At CCC, a break on book prices

May 23, 1994|By Anne Haddad | Anne Haddad,Sun Staff Writer

For his first semester last September, Donnie Browning laid out $216 for textbooks at Carroll Community College.

"I had heard they were expensive, but I still didn't expect it to be that high," said Mr. Browning.

The next semester, thanks to a cooperative book exchange, he got all the books he needed for a net cost of about $5.

Like most students at the college, Mr. Browning now sells his old books and buys used ones at the cooperative exchange run by students and two instructors.

They use a former storeroom in the main building's basement, down the hall from the regular college-run bookstore that sells new books.

In December, Mr. Browning took most of his books to the exchange, which gave him half what he paid for those volumes -- about $70. When he started again in January, he bought all the textbooks he needed at the exchange, for about $75.

The book exchange not only helps students save money; it helps those who run it get experience in making money.

And it raises $10,000 to $12,000 in scholarship funds for the Student Government Association.

The exchange started with two business instructors, Mary Ann Swindlehurst and Kate Demarest, who set it up as a cooperative.

Students who work on the exchange get a share of the "profits" in proportion to the number of hours they logged.

At first, it was Ms. Swindlehurst and Ms. Demarest who put in most of the hours, but in the past three years, students have begun to do most of the work.

"It has become what it was supposed to be, a student-run cooperative," said Ms. Demarest, assistant professor of marketing.

The co-op gets cash to pay students for books at the end of each semester by taking out a $15,000 loan from the college's business office, Ms. Swindlehurst said.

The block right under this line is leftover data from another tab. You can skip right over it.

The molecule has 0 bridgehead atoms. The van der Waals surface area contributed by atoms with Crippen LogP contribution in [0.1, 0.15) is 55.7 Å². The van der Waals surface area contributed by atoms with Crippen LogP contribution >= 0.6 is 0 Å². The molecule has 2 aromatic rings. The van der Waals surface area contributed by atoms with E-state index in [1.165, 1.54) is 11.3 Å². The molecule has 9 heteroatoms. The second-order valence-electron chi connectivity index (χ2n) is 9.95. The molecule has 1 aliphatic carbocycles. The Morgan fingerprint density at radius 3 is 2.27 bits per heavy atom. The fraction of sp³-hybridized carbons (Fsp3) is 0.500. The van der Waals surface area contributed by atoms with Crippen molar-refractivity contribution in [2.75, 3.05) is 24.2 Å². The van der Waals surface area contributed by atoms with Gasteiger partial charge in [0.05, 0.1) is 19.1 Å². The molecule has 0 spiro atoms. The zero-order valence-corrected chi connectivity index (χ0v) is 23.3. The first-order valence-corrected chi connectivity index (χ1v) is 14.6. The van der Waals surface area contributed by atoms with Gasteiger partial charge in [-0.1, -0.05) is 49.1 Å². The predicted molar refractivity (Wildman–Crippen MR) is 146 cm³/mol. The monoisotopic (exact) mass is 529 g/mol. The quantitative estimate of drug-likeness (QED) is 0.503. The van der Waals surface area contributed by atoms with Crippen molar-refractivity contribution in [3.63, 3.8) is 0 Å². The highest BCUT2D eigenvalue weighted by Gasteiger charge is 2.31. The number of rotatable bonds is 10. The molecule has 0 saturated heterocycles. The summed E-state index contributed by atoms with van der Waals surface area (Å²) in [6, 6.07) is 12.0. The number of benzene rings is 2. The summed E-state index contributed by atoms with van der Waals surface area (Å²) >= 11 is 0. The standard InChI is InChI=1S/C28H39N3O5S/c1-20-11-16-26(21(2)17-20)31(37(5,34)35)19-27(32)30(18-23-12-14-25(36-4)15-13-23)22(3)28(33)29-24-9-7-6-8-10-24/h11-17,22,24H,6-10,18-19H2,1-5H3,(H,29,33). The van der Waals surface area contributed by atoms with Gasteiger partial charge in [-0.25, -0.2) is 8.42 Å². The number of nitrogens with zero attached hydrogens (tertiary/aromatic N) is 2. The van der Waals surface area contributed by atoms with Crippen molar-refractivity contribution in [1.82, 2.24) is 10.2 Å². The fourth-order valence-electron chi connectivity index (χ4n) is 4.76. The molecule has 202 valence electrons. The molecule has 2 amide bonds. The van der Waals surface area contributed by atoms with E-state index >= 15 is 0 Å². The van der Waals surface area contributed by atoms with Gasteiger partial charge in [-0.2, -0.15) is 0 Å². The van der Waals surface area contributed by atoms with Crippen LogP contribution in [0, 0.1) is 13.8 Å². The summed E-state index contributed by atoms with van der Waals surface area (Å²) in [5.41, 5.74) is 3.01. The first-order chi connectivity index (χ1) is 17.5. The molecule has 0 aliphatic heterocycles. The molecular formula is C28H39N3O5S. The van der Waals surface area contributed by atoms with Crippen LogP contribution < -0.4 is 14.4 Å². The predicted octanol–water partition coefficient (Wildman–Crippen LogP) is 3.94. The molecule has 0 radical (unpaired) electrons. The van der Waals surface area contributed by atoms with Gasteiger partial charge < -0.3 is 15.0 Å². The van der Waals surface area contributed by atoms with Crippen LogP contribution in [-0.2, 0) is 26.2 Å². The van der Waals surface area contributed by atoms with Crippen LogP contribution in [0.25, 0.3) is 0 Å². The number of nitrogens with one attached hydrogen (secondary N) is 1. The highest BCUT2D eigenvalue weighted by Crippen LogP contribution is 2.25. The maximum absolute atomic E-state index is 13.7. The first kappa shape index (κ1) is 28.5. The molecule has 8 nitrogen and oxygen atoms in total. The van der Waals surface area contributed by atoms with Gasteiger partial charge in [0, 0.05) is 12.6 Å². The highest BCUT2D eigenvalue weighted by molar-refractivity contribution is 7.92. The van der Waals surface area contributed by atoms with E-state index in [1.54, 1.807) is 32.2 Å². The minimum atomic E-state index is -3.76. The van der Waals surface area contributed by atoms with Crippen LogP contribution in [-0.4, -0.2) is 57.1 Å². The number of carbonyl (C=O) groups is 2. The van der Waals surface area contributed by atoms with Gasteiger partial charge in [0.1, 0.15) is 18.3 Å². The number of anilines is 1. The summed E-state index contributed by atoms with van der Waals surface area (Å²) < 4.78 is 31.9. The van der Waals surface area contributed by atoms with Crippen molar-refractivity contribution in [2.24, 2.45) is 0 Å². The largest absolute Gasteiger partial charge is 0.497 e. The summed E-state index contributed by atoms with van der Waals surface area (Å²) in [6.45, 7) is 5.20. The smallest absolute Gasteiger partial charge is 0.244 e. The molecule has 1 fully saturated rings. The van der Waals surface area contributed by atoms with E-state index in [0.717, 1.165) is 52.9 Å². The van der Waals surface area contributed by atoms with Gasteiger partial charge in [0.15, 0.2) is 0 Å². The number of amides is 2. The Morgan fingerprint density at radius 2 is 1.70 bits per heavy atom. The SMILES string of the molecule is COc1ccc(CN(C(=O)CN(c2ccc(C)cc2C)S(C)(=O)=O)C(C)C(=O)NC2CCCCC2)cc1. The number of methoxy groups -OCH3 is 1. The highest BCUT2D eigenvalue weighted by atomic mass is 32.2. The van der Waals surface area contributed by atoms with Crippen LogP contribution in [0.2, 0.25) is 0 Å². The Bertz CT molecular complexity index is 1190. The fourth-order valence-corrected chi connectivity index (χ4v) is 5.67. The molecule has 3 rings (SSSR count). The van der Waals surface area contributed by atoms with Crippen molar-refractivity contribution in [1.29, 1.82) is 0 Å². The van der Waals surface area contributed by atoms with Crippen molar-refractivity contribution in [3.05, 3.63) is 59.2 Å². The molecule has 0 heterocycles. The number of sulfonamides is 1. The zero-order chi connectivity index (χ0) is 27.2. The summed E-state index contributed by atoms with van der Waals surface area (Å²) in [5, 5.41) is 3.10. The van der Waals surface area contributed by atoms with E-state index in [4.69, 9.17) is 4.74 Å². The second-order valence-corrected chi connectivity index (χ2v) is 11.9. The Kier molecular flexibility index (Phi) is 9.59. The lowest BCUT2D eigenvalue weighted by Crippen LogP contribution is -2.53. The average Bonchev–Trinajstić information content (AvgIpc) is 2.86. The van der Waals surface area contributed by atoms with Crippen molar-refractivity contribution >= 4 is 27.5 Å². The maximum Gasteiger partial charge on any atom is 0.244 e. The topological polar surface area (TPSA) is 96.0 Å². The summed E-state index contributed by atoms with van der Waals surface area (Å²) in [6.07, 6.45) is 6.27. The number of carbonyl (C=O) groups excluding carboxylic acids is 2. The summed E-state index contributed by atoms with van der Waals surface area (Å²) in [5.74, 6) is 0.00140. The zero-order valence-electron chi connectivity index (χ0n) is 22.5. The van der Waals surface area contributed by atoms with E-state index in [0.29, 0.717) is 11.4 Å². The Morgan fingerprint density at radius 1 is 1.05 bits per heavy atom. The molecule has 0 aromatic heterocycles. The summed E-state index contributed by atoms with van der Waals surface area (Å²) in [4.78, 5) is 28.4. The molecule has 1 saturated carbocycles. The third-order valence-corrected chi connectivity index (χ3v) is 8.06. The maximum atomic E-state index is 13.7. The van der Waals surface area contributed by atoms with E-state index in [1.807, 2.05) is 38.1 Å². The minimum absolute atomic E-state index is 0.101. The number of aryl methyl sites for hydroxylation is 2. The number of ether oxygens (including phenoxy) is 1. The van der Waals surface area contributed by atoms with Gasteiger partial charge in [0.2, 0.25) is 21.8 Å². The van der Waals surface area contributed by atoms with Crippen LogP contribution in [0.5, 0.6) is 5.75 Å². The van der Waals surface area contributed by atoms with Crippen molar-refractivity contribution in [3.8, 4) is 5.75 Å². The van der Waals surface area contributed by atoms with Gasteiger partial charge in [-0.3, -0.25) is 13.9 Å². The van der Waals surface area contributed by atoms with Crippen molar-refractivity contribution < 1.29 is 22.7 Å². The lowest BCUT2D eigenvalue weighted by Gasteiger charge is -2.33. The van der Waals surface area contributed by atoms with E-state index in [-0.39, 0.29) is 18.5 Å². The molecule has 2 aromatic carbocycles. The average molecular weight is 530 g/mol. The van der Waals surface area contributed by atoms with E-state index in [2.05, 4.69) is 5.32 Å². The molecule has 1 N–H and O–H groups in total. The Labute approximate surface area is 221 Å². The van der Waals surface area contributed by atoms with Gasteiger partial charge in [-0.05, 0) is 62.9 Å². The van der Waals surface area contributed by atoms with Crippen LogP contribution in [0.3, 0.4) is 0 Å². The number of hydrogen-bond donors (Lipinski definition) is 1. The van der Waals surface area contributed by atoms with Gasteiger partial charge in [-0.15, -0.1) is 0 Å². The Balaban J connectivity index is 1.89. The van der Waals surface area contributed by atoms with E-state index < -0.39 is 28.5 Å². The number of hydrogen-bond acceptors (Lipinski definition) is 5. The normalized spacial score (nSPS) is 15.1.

When the workers sell the books the next semester (some are bought and sold during the summer also), they mark them up $4 over what was paid for them.

Of that money, $1 goes into a profit-sharing pool to be divided among student workers later. Their pay usually works out to $6 an hour, Ms. Demarest said. An additional $1 goes to cover costs such as stickers and losses, such as books they can't resell.

The remaining $2 goes into the scholarship fund. The $10,000 to $12,000 usually raised is the primary source of money for the Student Government Association scholarships, Ms. Demarest said.

"It works out real well for me," said Judy Franz, a student pursuing a degree in social work, who found a math book for half price at the co-op Friday. "Usually I can find the books I need."

Once, she was able to sell a math book for the same price she paid for it -- $20. But other times, she has to buy a new book because the old one is no longer used by the professor or has been updated.

Still, she usually spends no more than $50 a semester on books, compared with her outlay of $120 the first semester.

Ms. Demarest said that to her knowledge, student-run cooperatives are rare among colleges.

At most schools, she said, the commercial bookstores or other profit-making companies buy and sell used books. They generally pay 25 percent of what students paid for them and then sell them for 75 percent of original price, she said.

Students Bonny Dudash, Bobbi Ring and John Hunt have led the exchange this year.

Ms. Ring relishes the buying, selling and accounting involved with the exchange. She is a mother of two who goes to school part-time, and she prefers the book exchange and other volunteer activities to working a full-time job.

"I've already come up with the idea that when I graduate from here, I want to go to [a four-year college] and set up the same thing," Ms. Ring said.

"She's got the entrepreneurial spirit," Ms. Demarest said.

Ms. Dudash said she probably won't use the experience in her career plans -- she's a pediatric nurse at Sinai Hospital in Baltimore and is taking accounting courses at Carroll.

"I just believe in it," Ms. Dudash said. "Our goal is to help the students by having books that are less expensive."

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